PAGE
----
Tag Archives: Feminism

World Day of Social Justice: In Conversation with a Grassroots Social Justice Activist

20 Feb

In 2007, the United Nations’ General Assembly declared February 20th as the World Day of Social Justice. On this day, each member state celebrates activities promoting gender equality, promoting the rights of indigenous people and migrants and removing barriers and challenging discrimination people face.

On a day committed to encouraging and celebrating social justice action, I was able to speak to a womyn who has devoted much of her life committed to grassroots social justice and making noise. Daniela Mergarten is part of the speaker’s bureau Voices from the Street, which involves people with direct experience as leaders in public education, advocating for social change and breaking down stigma.

On what Social Justice Work Means:

I came from an abusive background and there was limited support and information available at the time. I lost my whole family to violence and had to leave home at the age of 16. I always felt appreciative of the simple kindnesses people gave me along the way. As soon as I got healthier, I knew I wanted to give back.  Due to my experience, I have always felt connected and committed to speaking out on violence against womyn, poverty, homelessness and mental health.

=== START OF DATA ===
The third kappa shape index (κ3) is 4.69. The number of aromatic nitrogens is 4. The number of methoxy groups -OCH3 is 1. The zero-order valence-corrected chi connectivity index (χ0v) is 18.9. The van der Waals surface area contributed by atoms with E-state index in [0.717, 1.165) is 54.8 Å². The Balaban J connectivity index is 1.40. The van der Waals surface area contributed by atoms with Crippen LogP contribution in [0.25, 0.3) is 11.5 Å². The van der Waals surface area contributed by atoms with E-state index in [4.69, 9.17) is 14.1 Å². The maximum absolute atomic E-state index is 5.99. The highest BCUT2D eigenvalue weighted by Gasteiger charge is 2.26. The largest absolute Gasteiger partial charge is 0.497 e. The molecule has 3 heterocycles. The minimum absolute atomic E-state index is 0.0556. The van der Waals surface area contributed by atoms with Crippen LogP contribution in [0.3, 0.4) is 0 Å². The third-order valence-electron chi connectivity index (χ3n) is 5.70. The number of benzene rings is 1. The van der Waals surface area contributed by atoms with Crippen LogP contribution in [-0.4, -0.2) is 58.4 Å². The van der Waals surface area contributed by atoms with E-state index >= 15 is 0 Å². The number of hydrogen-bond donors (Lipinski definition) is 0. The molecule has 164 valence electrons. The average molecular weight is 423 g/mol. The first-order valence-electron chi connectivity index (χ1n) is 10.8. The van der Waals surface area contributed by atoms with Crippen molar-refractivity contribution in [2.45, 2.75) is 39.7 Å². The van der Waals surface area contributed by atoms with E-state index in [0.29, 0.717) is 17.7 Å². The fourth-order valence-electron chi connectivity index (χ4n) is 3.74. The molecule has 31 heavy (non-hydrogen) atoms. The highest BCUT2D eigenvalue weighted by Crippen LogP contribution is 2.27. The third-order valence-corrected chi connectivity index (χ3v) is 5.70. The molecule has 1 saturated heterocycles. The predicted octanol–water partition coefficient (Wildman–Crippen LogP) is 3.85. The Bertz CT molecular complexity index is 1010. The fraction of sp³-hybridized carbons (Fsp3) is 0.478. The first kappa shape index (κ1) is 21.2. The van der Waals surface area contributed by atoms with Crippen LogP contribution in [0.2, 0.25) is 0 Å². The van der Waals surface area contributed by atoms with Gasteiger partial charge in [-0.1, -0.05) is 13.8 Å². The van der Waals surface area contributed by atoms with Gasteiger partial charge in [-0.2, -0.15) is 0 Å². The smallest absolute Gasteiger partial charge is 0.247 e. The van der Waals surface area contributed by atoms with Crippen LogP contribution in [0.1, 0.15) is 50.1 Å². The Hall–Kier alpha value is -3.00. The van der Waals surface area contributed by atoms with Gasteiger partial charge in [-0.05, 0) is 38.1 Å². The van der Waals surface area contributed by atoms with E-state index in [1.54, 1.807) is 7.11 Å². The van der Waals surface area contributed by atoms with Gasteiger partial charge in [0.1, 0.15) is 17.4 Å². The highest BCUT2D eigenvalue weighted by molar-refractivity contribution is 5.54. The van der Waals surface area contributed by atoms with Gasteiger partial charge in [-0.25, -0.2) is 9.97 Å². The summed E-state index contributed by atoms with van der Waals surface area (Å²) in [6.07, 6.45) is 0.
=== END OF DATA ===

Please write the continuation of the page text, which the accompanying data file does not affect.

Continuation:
On when she first became involved with Social Justice Work:

I didn’t know about feminism back then, and I started to notice and get involved in the National Action Committee on the Status of Women. That was back when they were sending buses of womyn up to Ottawa. It was the first time I saw womyn in unity and the power of womyn. It was womyn working together for a common cause.

women's rights mural

On a highlight from doing Social Justice Work:

One of my biggest moments was when I got to go to the “World’s Urban Forum” in Vancouver. During the forum I presented a report that I had worked on about poverty and homelessness. It was really important to present womyn’s voices as they were. I was also able to see womyn from countries all over the world, and I noticed our problems here aren’t just our problems. They are world-wide. I was inspired by seeing the difference womyn were making in their own communities all over.

On what inspires her Social Justice Work: